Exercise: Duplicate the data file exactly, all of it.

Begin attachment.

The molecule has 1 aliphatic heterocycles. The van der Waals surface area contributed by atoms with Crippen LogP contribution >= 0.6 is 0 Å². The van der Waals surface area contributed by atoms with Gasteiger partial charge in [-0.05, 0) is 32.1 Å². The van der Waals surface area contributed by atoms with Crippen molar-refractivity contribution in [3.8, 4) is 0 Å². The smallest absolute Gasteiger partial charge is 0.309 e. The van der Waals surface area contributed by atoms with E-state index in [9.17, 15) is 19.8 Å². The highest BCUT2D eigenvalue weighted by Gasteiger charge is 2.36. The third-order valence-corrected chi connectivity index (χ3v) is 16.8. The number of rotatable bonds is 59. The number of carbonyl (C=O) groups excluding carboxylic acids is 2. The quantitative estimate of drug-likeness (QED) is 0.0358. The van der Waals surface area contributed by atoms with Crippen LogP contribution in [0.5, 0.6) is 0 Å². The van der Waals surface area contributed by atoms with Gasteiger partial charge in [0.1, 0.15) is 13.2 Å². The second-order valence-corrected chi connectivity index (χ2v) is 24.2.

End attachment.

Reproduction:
The molecule has 1 aliphatic heterocycles. The van der Waals surface area contributed by atoms with Crippen LogP contribution >= 0.6 is 0 Å². The van der Waals surface area contributed by atoms with Gasteiger partial charge in [-0.05, 0) is 32.1 Å². The van der Waals surface area contributed by atoms with Crippen molar-refractivity contribution in [3.8, 4) is 0 Å². The smallest absolute Gasteiger partial charge is 0.309 e. The van der Waals surface area contributed by atoms with E-state index in [9.17, 15) is 19.8 Å². The highest BCUT2D eigenvalue weighted by Gasteiger charge is 2.36. The third-order valence-corrected chi connectivity index (χ3v) is 16.8. The number of rotatable bonds is 59. The number of carbonyl (C=O) groups excluding carboxylic acids is 2. The quantitative estimate of drug-likeness (QED) is 0.0358. The van der Waals surface area contributed by atoms with Crippen LogP contribution in [0.5, 0.6) is 0 Å². The van der Waals surface area contributed by atoms with Gasteiger partial charge in [0.1, 0.15) is 13.2 Å². The second-order valence-corrected chi connectivity index (χ2v) is 24.2.